Following my short venture into journalism, I took on the novel, a task I was told by my teacher would be way over my head at that time. “Every writer thinks that sooner or later they can write the next, great American (or English) novel,” she told me. And I remember, thinking that “maybe I could.” But I didn’t tell her that, and I didn’t really believe it, but why not dream? So began my life-long passion to write. This is when we’d moved, and my baby was a newborn and there were three other children still in house, in school, and in and out of mayhem. My husband worked long hours as a family doctor, and I was home by myself a lot. Writing time came while kids napped, and often, from midnight until 2 AM. This practice continued for years. Today I write up to six hours a day, sometimes more. However, marketing and social media takes up even more hours. I cannot reassure anyone wanting to be a writer that writing is easy. It’s what it is. Writing. And to birth a novel, writers must write. Right? Anyway, I wrote the novel I was advised not to write. I wrote the first part. We sold our house, moved, and settled back into a new home in a new state with kids in new schools, and a toddler on my lap while I wrote. Still I unpacked the novel, and forgot where I’d planned to go (my notes were nowhere to be found.) “Oh My G-d,” I screamed. Really, I did do that. By the way, I was typing on a fancy IMB typewriter. I went to a word processor to a desktop computer rather speedily, I might add. But changing what I used to write on didn’t keep me from losing my way through that novel. By the time I finished I had eight-hundred sixty-two pages, three parts that read like three books, and a really interesting story made up with Celtic knights, Comanche Indians, blond barbarians, and a Scottish community not too dissimilar to the one where I now resided. If I was to really publish that story, all that I had written must change, and fast. Before long, and after attending writing workshops, I boxed the unpublishable novel. However, I planned to use my previous research into my family’s Comanche Indian connection and transform all that into a new novel. With so much actual drama on the high plains of Texas found in my research, and being a native Texan I knew a lot about Texas history from attending public school and college in Texas. This knowledge would play a part in the inspiration for the novel Pohoi and Comanche Spirit Power. By the way, I’m taking information from the unpublishable novel to inspire a whole new second novel.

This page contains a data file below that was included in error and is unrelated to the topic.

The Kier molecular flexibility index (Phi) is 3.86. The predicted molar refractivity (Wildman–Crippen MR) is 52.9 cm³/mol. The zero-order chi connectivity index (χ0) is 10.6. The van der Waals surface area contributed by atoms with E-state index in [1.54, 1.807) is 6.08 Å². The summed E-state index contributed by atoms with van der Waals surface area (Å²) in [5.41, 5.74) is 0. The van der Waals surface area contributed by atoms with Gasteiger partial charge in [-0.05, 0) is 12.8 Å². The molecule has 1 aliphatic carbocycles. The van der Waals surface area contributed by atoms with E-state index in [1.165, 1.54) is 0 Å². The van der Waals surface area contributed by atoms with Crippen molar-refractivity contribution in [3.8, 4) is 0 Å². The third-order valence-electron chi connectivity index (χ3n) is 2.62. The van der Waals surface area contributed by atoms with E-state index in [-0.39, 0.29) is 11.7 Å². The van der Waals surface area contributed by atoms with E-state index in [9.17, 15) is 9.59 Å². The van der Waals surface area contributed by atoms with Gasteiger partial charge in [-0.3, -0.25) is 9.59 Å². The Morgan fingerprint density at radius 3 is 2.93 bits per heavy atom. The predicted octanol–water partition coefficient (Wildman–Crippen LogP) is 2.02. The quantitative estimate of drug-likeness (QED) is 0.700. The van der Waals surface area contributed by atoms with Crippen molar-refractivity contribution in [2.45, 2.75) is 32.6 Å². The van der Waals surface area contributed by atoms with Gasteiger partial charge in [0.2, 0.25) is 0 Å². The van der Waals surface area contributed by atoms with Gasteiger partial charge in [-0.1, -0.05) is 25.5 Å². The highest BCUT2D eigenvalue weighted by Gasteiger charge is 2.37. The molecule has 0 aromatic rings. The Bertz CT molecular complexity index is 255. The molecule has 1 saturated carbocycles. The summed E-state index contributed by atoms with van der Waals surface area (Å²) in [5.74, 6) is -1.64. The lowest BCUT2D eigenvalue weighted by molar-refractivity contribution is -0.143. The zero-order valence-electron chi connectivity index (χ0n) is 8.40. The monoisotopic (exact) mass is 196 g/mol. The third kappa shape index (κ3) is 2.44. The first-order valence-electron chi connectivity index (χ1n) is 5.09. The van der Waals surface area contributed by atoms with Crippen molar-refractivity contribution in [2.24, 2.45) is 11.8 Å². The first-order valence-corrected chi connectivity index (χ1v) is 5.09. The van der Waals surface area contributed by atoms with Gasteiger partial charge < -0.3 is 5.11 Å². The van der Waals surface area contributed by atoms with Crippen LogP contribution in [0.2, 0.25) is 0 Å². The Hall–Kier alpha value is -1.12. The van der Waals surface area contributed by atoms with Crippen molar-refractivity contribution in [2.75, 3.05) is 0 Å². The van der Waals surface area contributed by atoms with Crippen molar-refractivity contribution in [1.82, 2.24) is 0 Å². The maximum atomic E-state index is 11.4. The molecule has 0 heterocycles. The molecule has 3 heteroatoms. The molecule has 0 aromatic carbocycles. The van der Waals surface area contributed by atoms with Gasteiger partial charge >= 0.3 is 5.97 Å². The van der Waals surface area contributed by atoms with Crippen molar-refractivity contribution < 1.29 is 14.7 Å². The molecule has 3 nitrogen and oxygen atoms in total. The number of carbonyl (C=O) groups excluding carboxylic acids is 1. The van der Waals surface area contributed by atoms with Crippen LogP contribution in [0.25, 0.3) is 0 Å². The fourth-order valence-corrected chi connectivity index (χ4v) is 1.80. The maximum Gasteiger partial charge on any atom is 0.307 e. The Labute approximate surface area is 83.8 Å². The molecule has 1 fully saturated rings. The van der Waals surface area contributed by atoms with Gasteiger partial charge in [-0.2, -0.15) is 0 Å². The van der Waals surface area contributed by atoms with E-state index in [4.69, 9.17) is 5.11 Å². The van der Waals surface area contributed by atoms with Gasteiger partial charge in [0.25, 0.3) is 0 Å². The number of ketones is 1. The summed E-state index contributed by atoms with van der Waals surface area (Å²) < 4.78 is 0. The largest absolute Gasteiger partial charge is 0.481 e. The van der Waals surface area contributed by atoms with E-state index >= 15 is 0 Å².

5. If you could choose any book in the world to have written which one would it be and why?
That’s a difficult question to answer. In my formative years, fourth grade through college, six books influenced my world, books I continue to appreciate and love and would take with me if I could only take a handful of books: The Jungle Book by Rudyard Kipling, Tom Sawyer by Mark Twain, The Acts of King Arthur and His Noble Knights (from the Winchester Manuscripts of Thomas Malory and other sources) by John Steinbeck, and Tom Jones by Thomas Fielding, Dracula by Bram Stoker, and the One Thousand One Arabian Nights. But for the sake of answering the question, I’ll do a toss of these six books. Okay, here it goes, and the winner is: Tom Sawyer. (Note: I wrote out the book titles on strips of paper, cut and folded each strip, tossed and drew one.) Any of these books would’ve been fine to have drawn. They’re all winners for me.
6. If you could be any character from a book who would it be and why?
Again, that’s a difficult question. You might be thinking I’d choose a character from the book I chose in #5 above. But I wouldn’t. For me, not all characters who people books are that memorable by and of themselves. Those characters need the book with its supporting cast, sub-plots and all. The kind of character I might want to be would have to be one that could live without the framework of its story, as in creating a whole new story. There’s a kind or type of character that is termed an archetype. An archetypal character is almost god-like because they represent human beings with all their flaws and all their best qualities, and can extend beyond the boundaries of time and story-place, characters like King Arthur and Merlin, the Gods and demi-gods of the Greek and Roman myths. Probably you can think of others? For me and this question, I chose Merlin, the eternal sage and wise man, the shape-shifter who reminds of all that once was, is and can be again, that of the best in men and women. Merlin challenges me to explore the metaphorical caverns within my mind and heart and unchain the truth of who I am.
7. What advice would you give to other writers out there who are thinking of self- publishing their work?
My father told me a long time ago to avoid giving advice. First, unless someone asks you for advice, no one really wants advice or listens. I’m sure this advice is well-known. Since I’ve been asked to give advice to other writers about self-publishing their work, I will give it a shot: